Transcranial Magnetic Stimulation: What is it, Who Can Have it and is it Effective?
By Press Association | May 7, 2017
Have you heard of TMS? It stands for transcranial magnetic stimulation and, according to reports, could offer hope to people with clinical depression when other treatments haven’t helped.
It was invented in Sheffield the Eighties and has been used to treat a number of mental and physical health conditions, including OCD, anorexia, tinnitus and fibromyalgia – but studies suggest up to 70% of people with clinical depression could benefit from it.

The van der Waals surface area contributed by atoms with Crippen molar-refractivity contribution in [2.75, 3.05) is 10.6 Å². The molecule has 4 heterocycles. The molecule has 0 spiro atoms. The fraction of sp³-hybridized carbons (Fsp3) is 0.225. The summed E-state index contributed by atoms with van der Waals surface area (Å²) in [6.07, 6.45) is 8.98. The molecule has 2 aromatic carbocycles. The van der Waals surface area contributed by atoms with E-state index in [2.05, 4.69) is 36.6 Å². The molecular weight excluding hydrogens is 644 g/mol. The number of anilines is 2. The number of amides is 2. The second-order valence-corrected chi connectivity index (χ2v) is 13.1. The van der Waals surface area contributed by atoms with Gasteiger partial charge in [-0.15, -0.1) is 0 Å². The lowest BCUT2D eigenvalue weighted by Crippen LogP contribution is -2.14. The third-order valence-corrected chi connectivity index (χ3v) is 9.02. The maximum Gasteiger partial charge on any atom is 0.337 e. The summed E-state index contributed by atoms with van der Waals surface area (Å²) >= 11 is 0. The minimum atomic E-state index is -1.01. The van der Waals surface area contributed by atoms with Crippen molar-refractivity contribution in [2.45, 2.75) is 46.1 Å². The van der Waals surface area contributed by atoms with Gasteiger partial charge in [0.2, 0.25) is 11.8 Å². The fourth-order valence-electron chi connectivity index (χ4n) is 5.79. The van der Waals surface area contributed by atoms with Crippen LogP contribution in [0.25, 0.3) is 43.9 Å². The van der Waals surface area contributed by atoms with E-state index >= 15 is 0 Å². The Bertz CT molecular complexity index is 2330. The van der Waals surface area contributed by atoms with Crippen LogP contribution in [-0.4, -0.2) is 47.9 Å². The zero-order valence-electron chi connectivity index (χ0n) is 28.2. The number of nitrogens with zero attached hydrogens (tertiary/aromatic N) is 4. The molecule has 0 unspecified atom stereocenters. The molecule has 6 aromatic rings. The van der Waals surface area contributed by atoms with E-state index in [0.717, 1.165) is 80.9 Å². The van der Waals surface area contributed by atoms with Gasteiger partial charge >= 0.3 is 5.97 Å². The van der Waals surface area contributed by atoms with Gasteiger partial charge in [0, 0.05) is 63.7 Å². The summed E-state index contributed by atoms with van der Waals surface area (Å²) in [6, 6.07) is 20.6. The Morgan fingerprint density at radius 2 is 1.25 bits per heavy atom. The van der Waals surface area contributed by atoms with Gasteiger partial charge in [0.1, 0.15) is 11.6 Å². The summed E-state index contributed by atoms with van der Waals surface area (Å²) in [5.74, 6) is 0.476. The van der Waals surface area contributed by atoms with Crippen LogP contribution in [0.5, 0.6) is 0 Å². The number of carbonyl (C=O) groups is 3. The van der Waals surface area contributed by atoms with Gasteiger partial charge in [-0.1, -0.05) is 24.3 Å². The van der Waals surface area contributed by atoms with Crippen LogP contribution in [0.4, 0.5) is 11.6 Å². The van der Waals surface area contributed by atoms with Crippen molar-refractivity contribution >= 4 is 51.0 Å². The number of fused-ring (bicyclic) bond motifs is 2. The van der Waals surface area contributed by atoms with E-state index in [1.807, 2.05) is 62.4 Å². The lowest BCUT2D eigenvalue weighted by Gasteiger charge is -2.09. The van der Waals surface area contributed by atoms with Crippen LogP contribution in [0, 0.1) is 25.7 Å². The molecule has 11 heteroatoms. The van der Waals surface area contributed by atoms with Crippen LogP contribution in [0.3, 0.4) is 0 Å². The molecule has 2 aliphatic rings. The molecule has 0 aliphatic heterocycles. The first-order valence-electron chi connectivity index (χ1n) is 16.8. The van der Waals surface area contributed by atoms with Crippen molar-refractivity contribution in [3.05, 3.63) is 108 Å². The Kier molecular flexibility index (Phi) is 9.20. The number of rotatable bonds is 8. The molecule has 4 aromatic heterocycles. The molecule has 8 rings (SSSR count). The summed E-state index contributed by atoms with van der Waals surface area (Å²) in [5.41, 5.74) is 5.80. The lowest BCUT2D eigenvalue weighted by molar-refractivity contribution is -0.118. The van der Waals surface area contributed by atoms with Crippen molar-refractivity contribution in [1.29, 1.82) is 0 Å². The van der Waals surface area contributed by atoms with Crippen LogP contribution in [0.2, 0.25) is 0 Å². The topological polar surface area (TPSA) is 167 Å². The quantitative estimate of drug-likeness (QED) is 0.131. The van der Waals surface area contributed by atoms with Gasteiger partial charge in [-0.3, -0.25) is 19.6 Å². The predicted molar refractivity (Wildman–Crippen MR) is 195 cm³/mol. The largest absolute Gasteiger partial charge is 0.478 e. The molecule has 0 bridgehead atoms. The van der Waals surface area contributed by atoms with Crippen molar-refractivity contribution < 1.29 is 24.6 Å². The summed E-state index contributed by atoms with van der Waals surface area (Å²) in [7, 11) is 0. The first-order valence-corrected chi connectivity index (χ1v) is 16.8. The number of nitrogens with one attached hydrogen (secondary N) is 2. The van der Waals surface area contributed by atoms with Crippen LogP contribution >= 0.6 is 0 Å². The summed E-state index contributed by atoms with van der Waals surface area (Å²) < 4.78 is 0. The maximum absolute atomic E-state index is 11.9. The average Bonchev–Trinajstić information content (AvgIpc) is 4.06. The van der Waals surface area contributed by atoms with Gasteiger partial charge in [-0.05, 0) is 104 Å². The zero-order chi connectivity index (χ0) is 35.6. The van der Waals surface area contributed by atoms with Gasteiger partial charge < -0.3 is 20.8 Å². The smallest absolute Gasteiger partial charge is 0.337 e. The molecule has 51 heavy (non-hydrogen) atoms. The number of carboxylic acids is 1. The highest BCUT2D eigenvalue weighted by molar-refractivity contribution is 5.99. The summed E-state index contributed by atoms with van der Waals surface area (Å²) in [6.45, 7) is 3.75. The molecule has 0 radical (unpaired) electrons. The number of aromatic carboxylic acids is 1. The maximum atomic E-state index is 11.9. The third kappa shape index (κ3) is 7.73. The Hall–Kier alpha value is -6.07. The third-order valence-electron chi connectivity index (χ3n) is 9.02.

“TMS involves a sea change of how we’ll treat people in the future and the outcomes for depression,” says consultant psychiatrist Dr Leigh Neal, medical director of the Smart TMS clinic in London.
How does it work?
TMS simply involves a magnetic head, which converts electricity into a magnetic field, being placed against the scalp.
The magnetic field sets up electrical circuits in the brain, affecting only a tiny area. The region of the brain targeted depends on the condition being treated – for depression, it’s the left dorsolateral prefrontal cortex (DLPFC), where there’s reduced activity in people with the condition.